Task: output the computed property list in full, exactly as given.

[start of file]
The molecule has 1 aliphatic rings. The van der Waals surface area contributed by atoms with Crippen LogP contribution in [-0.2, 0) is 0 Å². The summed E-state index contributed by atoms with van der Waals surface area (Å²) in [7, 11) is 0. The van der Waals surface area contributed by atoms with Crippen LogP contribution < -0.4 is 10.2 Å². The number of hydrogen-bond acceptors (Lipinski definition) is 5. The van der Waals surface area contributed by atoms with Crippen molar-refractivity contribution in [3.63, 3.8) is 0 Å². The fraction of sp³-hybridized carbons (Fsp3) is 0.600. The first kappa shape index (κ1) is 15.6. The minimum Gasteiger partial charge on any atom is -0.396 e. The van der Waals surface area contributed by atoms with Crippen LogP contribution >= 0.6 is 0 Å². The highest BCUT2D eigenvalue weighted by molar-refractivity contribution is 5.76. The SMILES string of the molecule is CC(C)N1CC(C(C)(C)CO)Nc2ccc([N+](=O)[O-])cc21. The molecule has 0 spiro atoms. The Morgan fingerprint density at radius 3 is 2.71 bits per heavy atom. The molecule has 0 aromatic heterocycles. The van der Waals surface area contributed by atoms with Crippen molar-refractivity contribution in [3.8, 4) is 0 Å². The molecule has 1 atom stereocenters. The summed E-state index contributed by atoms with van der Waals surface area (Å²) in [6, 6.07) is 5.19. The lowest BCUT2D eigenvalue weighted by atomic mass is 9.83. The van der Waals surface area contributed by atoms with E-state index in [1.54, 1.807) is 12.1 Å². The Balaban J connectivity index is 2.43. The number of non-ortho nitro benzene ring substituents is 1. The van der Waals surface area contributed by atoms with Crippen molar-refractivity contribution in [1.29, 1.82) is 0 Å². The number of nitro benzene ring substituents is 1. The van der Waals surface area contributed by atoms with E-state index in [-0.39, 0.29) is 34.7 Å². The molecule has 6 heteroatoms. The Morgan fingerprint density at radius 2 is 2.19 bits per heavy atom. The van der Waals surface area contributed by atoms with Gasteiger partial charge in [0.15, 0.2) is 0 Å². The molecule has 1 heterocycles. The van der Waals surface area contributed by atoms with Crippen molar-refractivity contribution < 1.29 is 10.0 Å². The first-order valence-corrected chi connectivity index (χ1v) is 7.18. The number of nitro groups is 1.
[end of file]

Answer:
The molecule has 1 aliphatic rings. The van der Waals surface area contributed by atoms with Crippen LogP contribution in [-0.2, 0) is 0 Å². The summed E-state index contributed by atoms with van der Waals surface area (Å²) in [7, 11) is 0. The van der Waals surface area contributed by atoms with Crippen LogP contribution < -0.4 is 10.2 Å². The number of hydrogen-bond acceptors (Lipinski definition) is 5. The van der Waals surface area contributed by atoms with Crippen molar-refractivity contribution in [3.63, 3.8) is 0 Å². The fraction of sp³-hybridized carbons (Fsp3) is 0.600. The first kappa shape index (κ1) is 15.6. The minimum Gasteiger partial charge on any atom is -0.396 e. The van der Waals surface area contributed by atoms with Crippen LogP contribution >= 0.6 is 0 Å². The highest BCUT2D eigenvalue weighted by molar-refractivity contribution is 5.76. The SMILES string of the molecule is CC(C)N1CC(C(C)(C)CO)Nc2ccc([N+](=O)[O-])cc21. The molecule has 0 spiro atoms. The Morgan fingerprint density at radius 3 is 2.71 bits per heavy atom. The molecule has 0 aromatic heterocycles. The van der Waals surface area contributed by atoms with Crippen molar-refractivity contribution in [3.8, 4) is 0 Å². The molecule has 1 atom stereocenters. The summed E-state index contributed by atoms with van der Waals surface area (Å²) in [6, 6.07) is 5.19. The lowest BCUT2D eigenvalue weighted by atomic mass is 9.83. The van der Waals surface area contributed by atoms with E-state index in [1.54, 1.807) is 12.1 Å². The Balaban J connectivity index is 2.43. The number of non-ortho nitro benzene ring substituents is 1. The van der Waals surface area contributed by atoms with Crippen molar-refractivity contribution in [1.29, 1.82) is 0 Å². The number of nitro benzene ring substituents is 1. The van der Waals surface area contributed by atoms with E-state index in [-0.39, 0.29) is 34.7 Å². The molecule has 6 heteroatoms. The Morgan fingerprint density at radius 2 is 2.19 bits per heavy atom. The van der Waals surface area contributed by atoms with Gasteiger partial charge in [0.15, 0.2) is 0 Å². The molecule has 1 heterocycles. The van der Waals surface area contributed by atoms with Crippen molar-refractivity contribution < 1.29 is 10.0 Å². The first-order valence-corrected chi connectivity index (χ1v) is 7.18. The number of nitro groups is 1.